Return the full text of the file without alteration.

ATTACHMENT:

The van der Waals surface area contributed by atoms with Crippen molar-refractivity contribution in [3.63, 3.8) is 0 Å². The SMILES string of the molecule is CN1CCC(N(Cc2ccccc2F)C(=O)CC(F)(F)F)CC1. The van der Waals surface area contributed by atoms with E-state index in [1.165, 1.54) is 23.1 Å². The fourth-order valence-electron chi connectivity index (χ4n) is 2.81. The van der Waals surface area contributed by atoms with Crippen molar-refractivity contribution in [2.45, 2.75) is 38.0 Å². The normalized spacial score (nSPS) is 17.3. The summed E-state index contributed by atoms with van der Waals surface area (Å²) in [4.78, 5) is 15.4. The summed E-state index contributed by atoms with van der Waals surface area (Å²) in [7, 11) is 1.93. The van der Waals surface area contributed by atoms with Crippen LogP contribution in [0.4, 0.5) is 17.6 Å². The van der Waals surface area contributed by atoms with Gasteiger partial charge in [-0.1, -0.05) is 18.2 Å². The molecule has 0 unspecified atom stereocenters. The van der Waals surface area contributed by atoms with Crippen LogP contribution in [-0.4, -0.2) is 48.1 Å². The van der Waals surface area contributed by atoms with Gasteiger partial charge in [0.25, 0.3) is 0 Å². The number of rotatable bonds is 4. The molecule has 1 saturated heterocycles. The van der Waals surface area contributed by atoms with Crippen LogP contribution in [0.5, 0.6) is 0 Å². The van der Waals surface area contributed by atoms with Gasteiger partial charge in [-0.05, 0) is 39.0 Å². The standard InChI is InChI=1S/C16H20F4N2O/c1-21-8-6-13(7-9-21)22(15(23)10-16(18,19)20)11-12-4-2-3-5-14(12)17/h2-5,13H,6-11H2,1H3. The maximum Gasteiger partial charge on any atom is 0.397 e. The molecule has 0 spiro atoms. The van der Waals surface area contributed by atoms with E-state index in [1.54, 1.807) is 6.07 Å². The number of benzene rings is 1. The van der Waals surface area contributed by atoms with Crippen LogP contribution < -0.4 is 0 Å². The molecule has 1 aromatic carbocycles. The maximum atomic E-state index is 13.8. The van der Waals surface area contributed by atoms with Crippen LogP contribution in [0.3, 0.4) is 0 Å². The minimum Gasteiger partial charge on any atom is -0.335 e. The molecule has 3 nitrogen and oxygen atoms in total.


The van der Waals surface area contributed by atoms with Crippen molar-refractivity contribution in [3.63, 3.8) is 0 Å². The SMILES string of the molecule is CN1CCC(N(Cc2ccccc2F)C(=O)CC(F)(F)F)CC1. The van der Waals surface area contributed by atoms with E-state index in [1.165, 1.54) is 23.1 Å². The fourth-order valence-electron chi connectivity index (χ4n) is 2.81. The van der Waals surface area contributed by atoms with Crippen molar-refractivity contribution in [2.45, 2.75) is 38.0 Å². The normalized spacial score (nSPS) is 17.3. The summed E-state index contributed by atoms with van der Waals surface area (Å²) in [4.78, 5) is 15.4. The summed E-state index contributed by atoms with van der Waals surface area (Å²) in [7, 11) is 1.93. The van der Waals surface area contributed by atoms with Crippen LogP contribution in [0.4, 0.5) is 17.6 Å². The van der Waals surface area contributed by atoms with Gasteiger partial charge in [-0.1, -0.05) is 18.2 Å². The molecule has 0 unspecified atom stereocenters. The van der Waals surface area contributed by atoms with Crippen LogP contribution in [-0.4, -0.2) is 48.1 Å². The van der Waals surface area contributed by atoms with Gasteiger partial charge in [0.25, 0.3) is 0 Å². The number of rotatable bonds is 4. The molecule has 1 saturated heterocycles. The van der Waals surface area contributed by atoms with Crippen LogP contribution in [0.5, 0.6) is 0 Å². The van der Waals surface area contributed by atoms with Gasteiger partial charge in [-0.05, 0) is 39.0 Å². The standard InChI is InChI=1S/C16H20F4N2O/c1-21-8-6-13(7-9-21)22(15(23)10-16(18,19)20)11-12-4-2-3-5-14(12)17/h2-5,13H,6-11H2,1H3. The maximum Gasteiger partial charge on any atom is 0.397 e. The molecule has 0 spiro atoms. The van der Waals surface area contributed by atoms with E-state index in [1.54, 1.807) is 6.07 Å². The number of benzene rings is 1. The van der Waals surface area contributed by atoms with Crippen LogP contribution < -0.4 is 0 Å². The molecule has 1 aromatic carbocycles. The maximum atomic E-state index is 13.8. The van der Waals surface area contributed by atoms with Crippen LogP contribution in [0.3, 0.4) is 0 Å². The minimum Gasteiger partial charge on any atom is -0.335 e. The molecule has 3 nitrogen and oxygen atoms in total.